S. Korea to criminalise suicide pacts

A funeral service for suicide victim Kim Jong-Hyun last month: South Korea plans steps to reduce the number of suicides

South Korea is to make organising a suicide pact a criminal offence, officials said Tuesday, as the government seeks to reduce one of the world's highest rates of self-killing.

The suicide rate in Asia's fourth-largest economy has increased sharply since 2000 to 25.6 a year per 100,000 people, twice the average for Organization for Economic Cooperation and Development (OECD) member countries.

Prominent suicides regularly make headlines -- K-pop singer Kim Jong-Hyun killed himself last month -- but most victims are elderly in a country where social safety nets are weak.

The criminalisation of suicide pacts was among a series of measures approved by the cabinet Tuesday. TV dramas and web cartoons glorifying suicides will also be discouraged, and suicide prevention education will be required for all soldiers.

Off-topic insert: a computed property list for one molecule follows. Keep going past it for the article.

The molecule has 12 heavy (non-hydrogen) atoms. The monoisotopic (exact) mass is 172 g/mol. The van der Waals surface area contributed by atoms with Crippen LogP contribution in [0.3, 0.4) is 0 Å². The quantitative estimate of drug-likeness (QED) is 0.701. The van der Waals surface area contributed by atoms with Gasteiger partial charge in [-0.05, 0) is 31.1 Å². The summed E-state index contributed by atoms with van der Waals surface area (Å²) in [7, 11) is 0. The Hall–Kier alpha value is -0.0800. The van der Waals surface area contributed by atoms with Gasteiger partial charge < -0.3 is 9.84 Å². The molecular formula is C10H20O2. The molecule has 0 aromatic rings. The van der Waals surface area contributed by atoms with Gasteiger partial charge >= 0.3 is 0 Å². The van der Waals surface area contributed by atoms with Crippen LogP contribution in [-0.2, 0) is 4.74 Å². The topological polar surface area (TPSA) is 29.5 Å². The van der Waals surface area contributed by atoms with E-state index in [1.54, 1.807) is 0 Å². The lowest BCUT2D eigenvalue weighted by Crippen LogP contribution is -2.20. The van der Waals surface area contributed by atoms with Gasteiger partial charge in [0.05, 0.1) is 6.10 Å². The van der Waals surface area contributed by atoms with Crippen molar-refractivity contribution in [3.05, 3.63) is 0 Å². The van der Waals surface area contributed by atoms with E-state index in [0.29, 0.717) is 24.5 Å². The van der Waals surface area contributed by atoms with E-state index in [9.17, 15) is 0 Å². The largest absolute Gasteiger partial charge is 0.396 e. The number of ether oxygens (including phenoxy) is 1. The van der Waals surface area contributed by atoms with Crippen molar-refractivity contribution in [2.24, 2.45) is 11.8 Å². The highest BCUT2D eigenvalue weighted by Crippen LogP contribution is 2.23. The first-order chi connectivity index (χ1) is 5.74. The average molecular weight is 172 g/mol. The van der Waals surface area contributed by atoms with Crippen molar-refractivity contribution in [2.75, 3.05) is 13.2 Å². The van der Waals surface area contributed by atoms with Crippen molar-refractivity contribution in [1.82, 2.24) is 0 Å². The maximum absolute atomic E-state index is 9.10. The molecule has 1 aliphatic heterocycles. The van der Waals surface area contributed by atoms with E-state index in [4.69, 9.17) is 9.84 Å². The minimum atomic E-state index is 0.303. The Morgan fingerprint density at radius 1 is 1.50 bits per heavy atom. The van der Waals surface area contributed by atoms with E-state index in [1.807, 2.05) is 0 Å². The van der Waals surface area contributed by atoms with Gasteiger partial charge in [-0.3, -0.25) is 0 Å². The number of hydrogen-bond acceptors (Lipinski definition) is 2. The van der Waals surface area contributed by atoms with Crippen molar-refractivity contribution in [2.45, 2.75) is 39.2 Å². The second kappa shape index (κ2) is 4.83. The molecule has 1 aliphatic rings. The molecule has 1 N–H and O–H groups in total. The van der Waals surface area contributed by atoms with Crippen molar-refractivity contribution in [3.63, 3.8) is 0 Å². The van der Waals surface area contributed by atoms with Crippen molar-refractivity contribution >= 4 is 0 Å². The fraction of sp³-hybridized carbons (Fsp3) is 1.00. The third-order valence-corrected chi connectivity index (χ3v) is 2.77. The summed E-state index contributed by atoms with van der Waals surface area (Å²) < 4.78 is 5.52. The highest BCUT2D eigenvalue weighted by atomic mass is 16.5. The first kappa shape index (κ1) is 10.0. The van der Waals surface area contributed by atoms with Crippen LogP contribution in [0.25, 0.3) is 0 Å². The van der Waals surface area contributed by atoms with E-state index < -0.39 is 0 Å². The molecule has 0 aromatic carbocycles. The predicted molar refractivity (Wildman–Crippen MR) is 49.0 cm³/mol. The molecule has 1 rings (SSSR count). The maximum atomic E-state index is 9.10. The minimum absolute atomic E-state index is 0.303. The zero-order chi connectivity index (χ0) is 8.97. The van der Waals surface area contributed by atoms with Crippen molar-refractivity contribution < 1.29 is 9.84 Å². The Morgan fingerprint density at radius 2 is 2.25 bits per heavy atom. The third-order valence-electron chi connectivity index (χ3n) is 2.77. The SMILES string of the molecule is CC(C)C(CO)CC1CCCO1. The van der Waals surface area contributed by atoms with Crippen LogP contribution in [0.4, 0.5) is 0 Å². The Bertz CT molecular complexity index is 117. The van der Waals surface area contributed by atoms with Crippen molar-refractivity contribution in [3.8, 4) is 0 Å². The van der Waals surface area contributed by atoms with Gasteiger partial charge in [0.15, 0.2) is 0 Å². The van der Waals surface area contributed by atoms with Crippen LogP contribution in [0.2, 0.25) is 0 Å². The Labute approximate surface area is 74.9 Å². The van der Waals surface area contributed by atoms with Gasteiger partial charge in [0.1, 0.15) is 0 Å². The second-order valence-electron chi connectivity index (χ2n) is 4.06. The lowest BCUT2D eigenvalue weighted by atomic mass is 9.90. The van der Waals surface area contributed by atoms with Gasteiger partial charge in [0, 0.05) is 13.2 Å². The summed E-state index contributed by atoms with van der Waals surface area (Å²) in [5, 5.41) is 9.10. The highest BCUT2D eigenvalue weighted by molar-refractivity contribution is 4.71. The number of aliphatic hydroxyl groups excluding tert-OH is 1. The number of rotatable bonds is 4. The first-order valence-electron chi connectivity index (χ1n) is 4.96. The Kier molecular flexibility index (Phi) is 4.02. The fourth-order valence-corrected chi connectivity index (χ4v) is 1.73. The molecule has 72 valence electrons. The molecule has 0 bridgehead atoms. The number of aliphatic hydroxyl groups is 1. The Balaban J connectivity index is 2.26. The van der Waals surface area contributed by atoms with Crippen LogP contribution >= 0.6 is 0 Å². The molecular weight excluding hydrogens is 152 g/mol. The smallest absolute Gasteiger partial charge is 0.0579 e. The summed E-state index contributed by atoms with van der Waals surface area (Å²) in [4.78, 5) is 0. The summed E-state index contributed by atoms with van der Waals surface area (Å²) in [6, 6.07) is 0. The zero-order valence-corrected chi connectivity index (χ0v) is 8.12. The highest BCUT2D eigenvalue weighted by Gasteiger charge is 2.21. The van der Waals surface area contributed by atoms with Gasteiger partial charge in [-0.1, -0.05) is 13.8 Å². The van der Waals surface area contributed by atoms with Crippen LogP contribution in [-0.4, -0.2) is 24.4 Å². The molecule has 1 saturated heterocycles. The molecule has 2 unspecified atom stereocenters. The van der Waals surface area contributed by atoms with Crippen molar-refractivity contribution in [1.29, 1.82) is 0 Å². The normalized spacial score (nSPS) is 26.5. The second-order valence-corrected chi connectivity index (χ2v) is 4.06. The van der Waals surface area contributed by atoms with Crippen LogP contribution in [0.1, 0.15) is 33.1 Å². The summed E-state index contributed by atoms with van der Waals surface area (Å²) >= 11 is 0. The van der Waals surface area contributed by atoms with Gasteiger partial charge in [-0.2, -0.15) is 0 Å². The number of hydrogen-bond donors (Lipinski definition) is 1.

Seoul aims to lower the suicide rate to 17 per 100,000 by 2022.

The government said more than 90 percent of those who killed themselves sent warning signals in advance and suicides could largely be prevented through people paying attention.

Examinations for depression will be included in mandatory annual health checkups for all South Koreans from their 40s to their 70s.